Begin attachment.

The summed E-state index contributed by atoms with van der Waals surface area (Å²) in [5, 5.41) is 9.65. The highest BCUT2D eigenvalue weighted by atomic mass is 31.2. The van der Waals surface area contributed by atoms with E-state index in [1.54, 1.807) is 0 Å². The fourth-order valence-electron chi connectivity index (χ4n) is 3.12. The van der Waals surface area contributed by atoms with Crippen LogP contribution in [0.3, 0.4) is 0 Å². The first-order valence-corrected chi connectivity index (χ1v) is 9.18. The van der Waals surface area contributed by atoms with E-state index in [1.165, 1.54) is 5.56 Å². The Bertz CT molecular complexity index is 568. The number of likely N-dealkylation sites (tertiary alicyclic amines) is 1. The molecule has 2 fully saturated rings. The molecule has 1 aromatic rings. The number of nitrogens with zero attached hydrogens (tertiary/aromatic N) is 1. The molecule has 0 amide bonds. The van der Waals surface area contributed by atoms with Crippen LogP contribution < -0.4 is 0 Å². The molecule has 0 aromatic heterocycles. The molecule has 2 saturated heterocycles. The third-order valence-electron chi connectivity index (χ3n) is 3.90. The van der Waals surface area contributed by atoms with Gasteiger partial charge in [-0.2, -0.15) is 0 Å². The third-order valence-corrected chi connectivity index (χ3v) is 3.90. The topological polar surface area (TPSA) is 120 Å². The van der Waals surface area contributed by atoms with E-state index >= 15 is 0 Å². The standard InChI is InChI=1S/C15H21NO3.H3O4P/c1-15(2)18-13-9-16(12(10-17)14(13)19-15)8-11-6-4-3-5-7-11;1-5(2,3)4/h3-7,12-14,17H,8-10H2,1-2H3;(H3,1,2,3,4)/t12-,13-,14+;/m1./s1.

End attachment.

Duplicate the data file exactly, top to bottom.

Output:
The summed E-state index contributed by atoms with van der Waals surface area (Å²) in [5, 5.41) is 9.65. The highest BCUT2D eigenvalue weighted by atomic mass is 31.2. The van der Waals surface area contributed by atoms with E-state index in [1.54, 1.807) is 0 Å². The fourth-order valence-electron chi connectivity index (χ4n) is 3.12. The van der Waals surface area contributed by atoms with Crippen LogP contribution in [0.3, 0.4) is 0 Å². The first-order valence-corrected chi connectivity index (χ1v) is 9.18. The van der Waals surface area contributed by atoms with E-state index in [1.165, 1.54) is 5.56 Å². The Bertz CT molecular complexity index is 568. The number of likely N-dealkylation sites (tertiary alicyclic amines) is 1. The molecule has 2 fully saturated rings. The molecule has 1 aromatic rings. The number of nitrogens with zero attached hydrogens (tertiary/aromatic N) is 1. The molecule has 0 amide bonds. The van der Waals surface area contributed by atoms with Crippen LogP contribution < -0.4 is 0 Å². The molecule has 0 aromatic heterocycles. The molecule has 2 saturated heterocycles. The third-order valence-electron chi connectivity index (χ3n) is 3.90. The van der Waals surface area contributed by atoms with Gasteiger partial charge in [-0.2, -0.15) is 0 Å². The third-order valence-corrected chi connectivity index (χ3v) is 3.90. The topological polar surface area (TPSA) is 120 Å². The van der Waals surface area contributed by atoms with E-state index >= 15 is 0 Å². The standard InChI is InChI=1S/C15H21NO3.H3O4P/c1-15(2)18-13-9-16(12(10-17)14(13)19-15)8-11-6-4-3-5-7-11;1-5(2,3)4/h3-7,12-14,17H,8-10H2,1-2H3;(H3,1,2,3,4)/t12-,13-,14+;/m1./s1.